Yoga Day Thirty-Six: Modified low lunge (or stalking cat)

I have a love/hate relationship with the modified low lunge with my forearms on the floor.  My instructors teach it one of two ways, both of which are beneficial and both of which are exhausting.  But I can’t seem to find a name that distinguishes this variation from other high/low lunges, so I’m going to call it stalking cat.  (Which isn’t remotely hubristic or arrogant.  It’s just a nickname.  Unless it catches on.  Then I’m a GENIUS).

In type 1, the back leg stays up off the ground, which makes it kind of a mutt lunge because it’s the same pose as a high lunge, but with different arm action.  Here, the benefit is that it is MUCH easier to keep good leg form, not wing out the knee, and keep everything hugged close to the midline.  Of course, it’s harder to get down onto my elbows or forearms, particularly if the pose comes at the beginning of the class and is rather exhausting to hold for a minute or so because of that straight back leg.  But I can walk my arms out to the side to get down to my forearms, hug everything in and chant in my head (oh nothing fancy in Sanskrit, more like, IthinkIcanIthinkIcanIthinkIcan).  So it’s exhausting, and more about strength and slow, slow flexibility, but it’s easier to hold strong alignment.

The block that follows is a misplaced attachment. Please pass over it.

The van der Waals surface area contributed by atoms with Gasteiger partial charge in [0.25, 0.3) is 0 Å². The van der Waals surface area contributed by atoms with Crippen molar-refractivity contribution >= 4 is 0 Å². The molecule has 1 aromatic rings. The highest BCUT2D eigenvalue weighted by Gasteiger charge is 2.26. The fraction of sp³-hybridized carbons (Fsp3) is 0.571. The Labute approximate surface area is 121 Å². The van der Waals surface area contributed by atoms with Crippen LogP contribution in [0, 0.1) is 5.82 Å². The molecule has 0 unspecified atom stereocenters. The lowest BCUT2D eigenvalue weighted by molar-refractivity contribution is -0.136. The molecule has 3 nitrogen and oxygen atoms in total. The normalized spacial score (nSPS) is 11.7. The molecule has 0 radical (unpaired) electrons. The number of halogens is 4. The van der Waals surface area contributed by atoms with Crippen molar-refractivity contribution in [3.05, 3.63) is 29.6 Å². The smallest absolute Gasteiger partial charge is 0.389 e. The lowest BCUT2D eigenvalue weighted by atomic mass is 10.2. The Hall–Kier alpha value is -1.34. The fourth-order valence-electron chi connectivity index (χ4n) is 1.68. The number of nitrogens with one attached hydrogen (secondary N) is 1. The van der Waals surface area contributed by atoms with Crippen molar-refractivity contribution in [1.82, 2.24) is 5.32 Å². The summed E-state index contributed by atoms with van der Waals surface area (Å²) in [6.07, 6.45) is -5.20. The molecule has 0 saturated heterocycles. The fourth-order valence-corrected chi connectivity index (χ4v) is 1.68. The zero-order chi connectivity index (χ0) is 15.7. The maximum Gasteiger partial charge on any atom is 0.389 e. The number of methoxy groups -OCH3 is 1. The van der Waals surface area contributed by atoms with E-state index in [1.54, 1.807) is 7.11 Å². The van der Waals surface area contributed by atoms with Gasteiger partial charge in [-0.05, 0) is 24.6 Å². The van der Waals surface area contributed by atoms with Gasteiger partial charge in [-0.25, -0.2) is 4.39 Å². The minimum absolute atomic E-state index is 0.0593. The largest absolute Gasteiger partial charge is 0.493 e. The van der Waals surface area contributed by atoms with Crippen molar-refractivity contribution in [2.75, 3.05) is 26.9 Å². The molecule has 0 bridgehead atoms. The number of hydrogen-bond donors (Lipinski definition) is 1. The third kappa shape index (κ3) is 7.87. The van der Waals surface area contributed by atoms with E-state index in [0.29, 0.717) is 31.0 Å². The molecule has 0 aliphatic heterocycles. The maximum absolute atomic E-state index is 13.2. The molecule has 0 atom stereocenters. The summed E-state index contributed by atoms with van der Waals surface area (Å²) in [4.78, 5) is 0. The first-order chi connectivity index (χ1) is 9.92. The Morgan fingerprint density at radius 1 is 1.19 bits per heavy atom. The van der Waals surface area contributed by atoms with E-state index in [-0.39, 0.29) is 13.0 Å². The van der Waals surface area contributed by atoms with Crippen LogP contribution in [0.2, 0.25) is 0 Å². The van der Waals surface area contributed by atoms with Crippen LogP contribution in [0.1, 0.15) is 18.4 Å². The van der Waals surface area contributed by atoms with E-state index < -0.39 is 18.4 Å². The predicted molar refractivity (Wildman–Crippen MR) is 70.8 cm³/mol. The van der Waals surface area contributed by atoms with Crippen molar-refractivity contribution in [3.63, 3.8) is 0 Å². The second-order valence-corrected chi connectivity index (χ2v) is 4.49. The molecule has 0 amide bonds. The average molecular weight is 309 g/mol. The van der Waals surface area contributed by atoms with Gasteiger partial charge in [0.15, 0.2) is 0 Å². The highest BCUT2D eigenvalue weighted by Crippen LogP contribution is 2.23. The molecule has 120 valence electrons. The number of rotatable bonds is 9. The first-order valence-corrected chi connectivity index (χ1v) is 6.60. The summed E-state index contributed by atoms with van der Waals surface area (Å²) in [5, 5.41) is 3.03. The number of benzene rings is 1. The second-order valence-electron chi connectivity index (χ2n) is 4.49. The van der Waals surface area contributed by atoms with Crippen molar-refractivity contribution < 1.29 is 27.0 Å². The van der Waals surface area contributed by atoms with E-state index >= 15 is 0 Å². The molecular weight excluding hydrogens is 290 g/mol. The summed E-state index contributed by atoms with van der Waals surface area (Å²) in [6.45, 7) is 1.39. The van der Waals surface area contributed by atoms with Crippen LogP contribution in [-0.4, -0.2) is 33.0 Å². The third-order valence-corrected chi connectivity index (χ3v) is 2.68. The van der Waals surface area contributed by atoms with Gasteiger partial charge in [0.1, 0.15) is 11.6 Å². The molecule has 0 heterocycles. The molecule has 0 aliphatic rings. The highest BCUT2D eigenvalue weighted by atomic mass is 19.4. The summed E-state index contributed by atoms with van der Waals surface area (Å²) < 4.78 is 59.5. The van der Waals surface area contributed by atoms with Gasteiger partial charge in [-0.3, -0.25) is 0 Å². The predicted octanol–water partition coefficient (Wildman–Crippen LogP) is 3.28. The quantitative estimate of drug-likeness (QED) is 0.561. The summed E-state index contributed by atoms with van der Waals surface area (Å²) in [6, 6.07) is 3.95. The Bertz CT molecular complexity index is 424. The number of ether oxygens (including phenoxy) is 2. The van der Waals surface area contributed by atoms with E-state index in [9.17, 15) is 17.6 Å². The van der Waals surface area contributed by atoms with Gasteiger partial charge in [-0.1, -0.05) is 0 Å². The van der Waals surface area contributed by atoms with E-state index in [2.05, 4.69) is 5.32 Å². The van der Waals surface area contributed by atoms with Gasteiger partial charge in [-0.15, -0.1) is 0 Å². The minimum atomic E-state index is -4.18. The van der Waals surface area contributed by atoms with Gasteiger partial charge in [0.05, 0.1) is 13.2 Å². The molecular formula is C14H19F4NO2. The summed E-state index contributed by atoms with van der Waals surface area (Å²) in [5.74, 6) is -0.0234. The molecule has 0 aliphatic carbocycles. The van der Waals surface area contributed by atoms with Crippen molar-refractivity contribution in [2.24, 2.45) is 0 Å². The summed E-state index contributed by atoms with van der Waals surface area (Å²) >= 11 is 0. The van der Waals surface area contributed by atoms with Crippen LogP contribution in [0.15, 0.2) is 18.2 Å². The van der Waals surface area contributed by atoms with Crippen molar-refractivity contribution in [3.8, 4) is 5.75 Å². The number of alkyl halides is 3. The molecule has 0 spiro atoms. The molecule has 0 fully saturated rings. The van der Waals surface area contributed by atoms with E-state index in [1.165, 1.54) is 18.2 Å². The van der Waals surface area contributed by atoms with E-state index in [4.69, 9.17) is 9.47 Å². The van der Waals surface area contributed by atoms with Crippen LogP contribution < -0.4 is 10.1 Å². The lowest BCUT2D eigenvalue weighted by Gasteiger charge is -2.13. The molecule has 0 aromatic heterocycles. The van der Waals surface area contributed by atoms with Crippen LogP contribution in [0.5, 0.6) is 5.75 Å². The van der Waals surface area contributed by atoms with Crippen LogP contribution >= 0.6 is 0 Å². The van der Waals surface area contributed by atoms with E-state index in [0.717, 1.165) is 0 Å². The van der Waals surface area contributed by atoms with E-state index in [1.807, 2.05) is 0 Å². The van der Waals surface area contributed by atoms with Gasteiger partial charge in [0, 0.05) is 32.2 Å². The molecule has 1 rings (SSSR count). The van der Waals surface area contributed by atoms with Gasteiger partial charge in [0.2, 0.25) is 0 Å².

In type 2, the back leg comes to the ground, the hip rotated forward (or back?) so that the weight is on the top of the knee or the quad muscle.  Here, it’s easier to get down to my elbows, but it requires A LOT more effort to keep my legs hugged into the midline.  The great benefit is that it offers a really intense hip/hamstring stretch and opens everything up for hip openers like splits or crow.  The downside is that I cannot physically, even with loads of props, melt my upper body and maintain the integrity of leg alignment.

low lunge with elbows on floor

This will always be a strength/stretch, even if I hold it for 5 minutes, so I’m not a fan of it as a yin pose because I don’t know how to do it without making my hips and hamstrings open, although, again, walking the arms out to the side helps.

low lunge with elbows on floor

On the other hand, if I can keep my arms and shoulders strong, this pose is a wonderful way to release a torrent of bad emotions and open up my hips until I am almost sliding into Hanumanasana.

Give me good form and I might be tired, but I will love it.

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